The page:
Mouchoir de Monsieur (Gentleman’s Handkerchief) is one of the many chapters that form the fascinating story of French perfume house Guerlain. While the house’s most significant competitors have dwindled with age or they are no longer recognisable having changed ownership many times, Guerlain is a rare case, producing perfumes that have histories spanning a period of nearly two hundred years. Before 2008, the position of House Perfumer was always occupied by a Guerlain descendant and through this careful guardianship, a family style was established, namely the eponymous Guerlinade – a secret melange of tonka bean, resins, vanilla, bergamot, orris and flower extracts. It is a signature that can be found in almost every Guerlain perfume since Jicky (1889). In addition to this, each generation of Guerlain perfumer had his own individual style and Mouchoir de Monsieur comes from the house’s Belle Epoque era. It was created in 1904 by third generation perfumer, Jacques Guerlain. Although different in terms of olfactory structure, Mouchoir de Monsieur shares a similar dreamy, pastel-tone quality found in Apres L’Ondee (1906) and L’Heure Bleue (1912), which is characteristic of the perfumer’s style before World War I. Mouchoir de Monsieur elaborates on the structure of Jicky, a perfume … Read More »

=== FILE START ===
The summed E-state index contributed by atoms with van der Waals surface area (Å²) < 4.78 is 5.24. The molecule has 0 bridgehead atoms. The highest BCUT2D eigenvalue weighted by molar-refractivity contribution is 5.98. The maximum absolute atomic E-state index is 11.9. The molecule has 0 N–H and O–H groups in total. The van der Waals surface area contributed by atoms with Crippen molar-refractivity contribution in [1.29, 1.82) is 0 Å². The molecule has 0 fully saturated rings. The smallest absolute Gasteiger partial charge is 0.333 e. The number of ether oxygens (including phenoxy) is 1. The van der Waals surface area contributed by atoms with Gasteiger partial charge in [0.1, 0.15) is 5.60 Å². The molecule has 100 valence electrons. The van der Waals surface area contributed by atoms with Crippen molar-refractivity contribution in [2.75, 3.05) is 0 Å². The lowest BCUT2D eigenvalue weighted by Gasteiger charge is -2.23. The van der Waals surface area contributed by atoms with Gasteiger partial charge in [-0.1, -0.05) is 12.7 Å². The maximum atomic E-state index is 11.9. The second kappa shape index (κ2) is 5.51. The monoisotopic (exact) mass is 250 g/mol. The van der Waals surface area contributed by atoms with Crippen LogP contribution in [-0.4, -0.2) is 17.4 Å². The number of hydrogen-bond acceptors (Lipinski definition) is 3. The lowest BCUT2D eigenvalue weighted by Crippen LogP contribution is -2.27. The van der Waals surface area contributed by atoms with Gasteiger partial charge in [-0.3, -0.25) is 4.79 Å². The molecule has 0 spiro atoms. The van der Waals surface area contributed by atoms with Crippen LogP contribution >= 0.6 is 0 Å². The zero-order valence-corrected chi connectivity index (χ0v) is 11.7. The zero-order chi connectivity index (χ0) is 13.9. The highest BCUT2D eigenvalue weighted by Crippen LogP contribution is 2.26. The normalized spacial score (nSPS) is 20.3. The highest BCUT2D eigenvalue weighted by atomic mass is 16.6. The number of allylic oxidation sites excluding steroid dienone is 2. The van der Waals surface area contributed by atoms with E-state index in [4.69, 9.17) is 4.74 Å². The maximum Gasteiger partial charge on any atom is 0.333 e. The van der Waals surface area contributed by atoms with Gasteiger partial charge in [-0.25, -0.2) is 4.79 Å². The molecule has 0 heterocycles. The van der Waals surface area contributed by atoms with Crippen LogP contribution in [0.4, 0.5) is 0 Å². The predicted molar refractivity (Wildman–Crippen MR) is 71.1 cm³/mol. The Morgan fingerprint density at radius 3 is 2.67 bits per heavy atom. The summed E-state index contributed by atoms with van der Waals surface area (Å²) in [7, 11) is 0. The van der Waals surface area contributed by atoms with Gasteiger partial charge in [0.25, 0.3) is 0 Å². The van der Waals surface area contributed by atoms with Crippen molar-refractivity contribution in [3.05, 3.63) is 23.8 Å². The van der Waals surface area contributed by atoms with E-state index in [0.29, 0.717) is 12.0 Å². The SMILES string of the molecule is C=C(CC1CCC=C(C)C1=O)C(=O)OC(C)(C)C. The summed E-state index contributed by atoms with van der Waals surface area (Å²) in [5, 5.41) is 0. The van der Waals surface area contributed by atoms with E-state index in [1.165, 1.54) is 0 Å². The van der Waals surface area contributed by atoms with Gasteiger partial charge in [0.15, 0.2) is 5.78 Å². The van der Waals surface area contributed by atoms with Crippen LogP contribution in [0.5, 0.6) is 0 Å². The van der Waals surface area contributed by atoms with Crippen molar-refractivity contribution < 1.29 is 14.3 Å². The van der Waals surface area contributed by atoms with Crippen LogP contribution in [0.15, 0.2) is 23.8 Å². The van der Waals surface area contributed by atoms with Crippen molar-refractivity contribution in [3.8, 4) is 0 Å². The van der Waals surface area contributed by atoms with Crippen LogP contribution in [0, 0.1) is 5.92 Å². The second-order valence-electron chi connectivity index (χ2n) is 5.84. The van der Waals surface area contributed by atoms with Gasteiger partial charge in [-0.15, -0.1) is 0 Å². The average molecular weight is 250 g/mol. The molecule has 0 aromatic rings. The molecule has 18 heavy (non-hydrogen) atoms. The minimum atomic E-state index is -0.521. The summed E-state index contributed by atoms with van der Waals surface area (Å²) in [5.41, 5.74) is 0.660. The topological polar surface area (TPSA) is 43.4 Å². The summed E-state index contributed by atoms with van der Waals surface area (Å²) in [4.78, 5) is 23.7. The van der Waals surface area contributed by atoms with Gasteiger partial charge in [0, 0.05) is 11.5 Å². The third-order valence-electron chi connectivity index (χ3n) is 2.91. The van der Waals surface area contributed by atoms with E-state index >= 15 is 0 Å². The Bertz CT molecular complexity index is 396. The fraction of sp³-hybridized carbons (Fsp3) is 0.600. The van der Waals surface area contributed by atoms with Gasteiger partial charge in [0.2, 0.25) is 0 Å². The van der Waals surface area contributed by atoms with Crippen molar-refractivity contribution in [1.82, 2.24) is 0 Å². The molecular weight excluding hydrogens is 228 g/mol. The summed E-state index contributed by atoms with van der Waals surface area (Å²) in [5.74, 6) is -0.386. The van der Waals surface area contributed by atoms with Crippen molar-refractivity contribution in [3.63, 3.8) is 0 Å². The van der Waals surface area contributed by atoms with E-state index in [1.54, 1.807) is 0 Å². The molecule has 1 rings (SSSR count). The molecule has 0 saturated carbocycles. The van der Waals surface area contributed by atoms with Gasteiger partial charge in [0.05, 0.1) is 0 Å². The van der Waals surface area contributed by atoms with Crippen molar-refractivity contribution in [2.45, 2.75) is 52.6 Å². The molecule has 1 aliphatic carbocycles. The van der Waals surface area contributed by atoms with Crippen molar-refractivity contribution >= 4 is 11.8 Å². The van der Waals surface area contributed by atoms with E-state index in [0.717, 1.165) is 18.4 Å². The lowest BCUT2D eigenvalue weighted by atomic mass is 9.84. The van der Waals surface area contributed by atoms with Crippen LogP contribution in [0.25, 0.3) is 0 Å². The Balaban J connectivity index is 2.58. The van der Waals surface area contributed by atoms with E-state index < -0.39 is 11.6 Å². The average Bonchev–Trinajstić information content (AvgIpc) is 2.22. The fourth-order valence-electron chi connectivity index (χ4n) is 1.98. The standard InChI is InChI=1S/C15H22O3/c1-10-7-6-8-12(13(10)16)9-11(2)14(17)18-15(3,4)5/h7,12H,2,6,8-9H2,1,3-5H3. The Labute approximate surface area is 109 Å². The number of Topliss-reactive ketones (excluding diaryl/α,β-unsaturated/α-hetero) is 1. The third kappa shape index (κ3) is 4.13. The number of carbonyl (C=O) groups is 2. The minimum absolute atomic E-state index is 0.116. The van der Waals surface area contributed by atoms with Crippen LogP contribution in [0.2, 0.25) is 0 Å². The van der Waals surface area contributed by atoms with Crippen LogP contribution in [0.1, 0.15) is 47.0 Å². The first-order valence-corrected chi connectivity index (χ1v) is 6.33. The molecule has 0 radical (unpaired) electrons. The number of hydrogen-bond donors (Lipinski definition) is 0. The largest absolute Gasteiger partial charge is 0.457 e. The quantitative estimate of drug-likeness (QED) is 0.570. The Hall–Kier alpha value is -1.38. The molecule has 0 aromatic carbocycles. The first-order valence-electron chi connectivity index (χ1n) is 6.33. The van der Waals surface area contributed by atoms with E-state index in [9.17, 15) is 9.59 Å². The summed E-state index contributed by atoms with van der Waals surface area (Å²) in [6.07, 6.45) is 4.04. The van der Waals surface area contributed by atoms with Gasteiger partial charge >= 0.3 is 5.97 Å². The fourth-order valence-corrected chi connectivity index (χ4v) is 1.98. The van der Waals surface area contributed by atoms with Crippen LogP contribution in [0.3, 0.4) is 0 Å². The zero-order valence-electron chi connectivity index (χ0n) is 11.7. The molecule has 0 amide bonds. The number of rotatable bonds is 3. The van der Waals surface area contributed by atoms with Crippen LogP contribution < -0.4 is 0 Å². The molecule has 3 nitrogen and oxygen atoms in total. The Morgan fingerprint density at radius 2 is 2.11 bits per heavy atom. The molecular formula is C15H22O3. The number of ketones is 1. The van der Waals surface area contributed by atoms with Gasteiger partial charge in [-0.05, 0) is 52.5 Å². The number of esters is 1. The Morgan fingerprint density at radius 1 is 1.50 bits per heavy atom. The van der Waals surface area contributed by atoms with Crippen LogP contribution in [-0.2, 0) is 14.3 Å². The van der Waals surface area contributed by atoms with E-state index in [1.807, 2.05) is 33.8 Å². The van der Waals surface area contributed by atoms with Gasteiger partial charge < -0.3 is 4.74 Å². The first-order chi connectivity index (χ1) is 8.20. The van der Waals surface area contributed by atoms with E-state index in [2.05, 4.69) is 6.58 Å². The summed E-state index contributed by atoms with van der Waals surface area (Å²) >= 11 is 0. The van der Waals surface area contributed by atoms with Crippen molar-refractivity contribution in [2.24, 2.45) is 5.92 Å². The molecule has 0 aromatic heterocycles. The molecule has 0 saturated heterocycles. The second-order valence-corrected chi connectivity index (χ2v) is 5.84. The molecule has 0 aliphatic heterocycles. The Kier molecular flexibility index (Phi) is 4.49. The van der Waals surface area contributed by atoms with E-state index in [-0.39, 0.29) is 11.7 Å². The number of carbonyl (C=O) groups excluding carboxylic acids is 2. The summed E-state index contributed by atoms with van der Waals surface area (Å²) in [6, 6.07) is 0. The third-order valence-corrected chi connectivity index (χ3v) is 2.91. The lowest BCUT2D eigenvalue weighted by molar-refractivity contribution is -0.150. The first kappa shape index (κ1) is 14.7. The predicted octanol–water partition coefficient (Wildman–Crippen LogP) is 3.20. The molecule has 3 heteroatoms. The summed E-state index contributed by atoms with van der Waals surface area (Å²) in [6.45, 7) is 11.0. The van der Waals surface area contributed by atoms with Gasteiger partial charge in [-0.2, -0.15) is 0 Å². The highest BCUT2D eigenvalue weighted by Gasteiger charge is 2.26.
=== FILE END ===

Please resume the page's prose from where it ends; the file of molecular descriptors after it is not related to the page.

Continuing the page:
I am hopelessly sentimental at the best of times and my interest in perfume provides me with endless opportunities to bath in this gooey sentiment. For me, travel is also a passion and often when I smell a fragrance purchased abroad, it has the power to take me back to the places I visited. Experience has taught me that this type of olfactory connection can be unpredictable. I intended Tom Ford’s Neroli Portofino to be my “Moroccan holiday scent” but for whatever reason, images of that trip do not flash before my eyes when I smell this opulent Eau de Cologne-inspired scent. Unintentionally I purchased a bottle of Chanel’s Sycomore during my first trip to New York, 6 years ago. To this day, the smell of Sycomore takes my mind back to that summer holiday. Like the days before digital photography when you never knew what your holiday snaps had captured until the roll of film came back from the developer, it’s after the arrival home when it dawns on me which of the fragrances I was travelling with has made a permanent impression. Last year I was again in New York and interestingly, despite buying numerous bottles of perfume, … Read More »